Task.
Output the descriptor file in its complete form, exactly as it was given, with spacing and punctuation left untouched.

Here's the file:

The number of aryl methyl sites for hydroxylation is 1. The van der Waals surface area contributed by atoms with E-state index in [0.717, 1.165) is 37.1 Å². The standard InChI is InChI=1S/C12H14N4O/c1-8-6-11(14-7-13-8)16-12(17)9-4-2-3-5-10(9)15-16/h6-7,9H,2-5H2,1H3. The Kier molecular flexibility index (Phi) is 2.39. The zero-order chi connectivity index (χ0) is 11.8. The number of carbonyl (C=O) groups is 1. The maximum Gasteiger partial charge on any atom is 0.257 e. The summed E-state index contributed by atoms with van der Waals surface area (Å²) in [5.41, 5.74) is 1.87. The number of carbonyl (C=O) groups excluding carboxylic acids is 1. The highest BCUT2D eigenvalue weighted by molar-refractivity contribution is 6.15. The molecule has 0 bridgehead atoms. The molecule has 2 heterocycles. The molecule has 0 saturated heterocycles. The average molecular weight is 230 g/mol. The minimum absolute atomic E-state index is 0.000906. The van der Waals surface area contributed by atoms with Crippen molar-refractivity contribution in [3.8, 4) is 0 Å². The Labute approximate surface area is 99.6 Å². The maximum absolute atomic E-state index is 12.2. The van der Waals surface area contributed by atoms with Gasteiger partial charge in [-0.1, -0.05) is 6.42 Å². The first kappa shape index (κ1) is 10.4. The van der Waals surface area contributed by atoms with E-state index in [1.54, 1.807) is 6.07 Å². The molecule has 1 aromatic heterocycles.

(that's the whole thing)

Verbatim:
The number of aryl methyl sites for hydroxylation is 1. The van der Waals surface area contributed by atoms with E-state index in [0.717, 1.165) is 37.1 Å². The standard InChI is InChI=1S/C12H14N4O/c1-8-6-11(14-7-13-8)16-12(17)9-4-2-3-5-10(9)15-16/h6-7,9H,2-5H2,1H3. The Kier molecular flexibility index (Phi) is 2.39. The zero-order chi connectivity index (χ0) is 11.8. The number of carbonyl (C=O) groups is 1. The maximum Gasteiger partial charge on any atom is 0.257 e. The summed E-state index contributed by atoms with van der Waals surface area (Å²) in [5.41, 5.74) is 1.87. The number of carbonyl (C=O) groups excluding carboxylic acids is 1. The highest BCUT2D eigenvalue weighted by molar-refractivity contribution is 6.15. The molecule has 0 bridgehead atoms. The molecule has 2 heterocycles. The molecule has 0 saturated heterocycles. The average molecular weight is 230 g/mol. The minimum absolute atomic E-state index is 0.000906. The van der Waals surface area contributed by atoms with Crippen molar-refractivity contribution in [3.8, 4) is 0 Å². The Labute approximate surface area is 99.6 Å². The maximum absolute atomic E-state index is 12.2. The van der Waals surface area contributed by atoms with Gasteiger partial charge in [-0.1, -0.05) is 6.42 Å². The first kappa shape index (κ1) is 10.4. The van der Waals surface area contributed by atoms with E-state index in [1.54, 1.807) is 6.07 Å². The molecule has 1 aromatic heterocycles.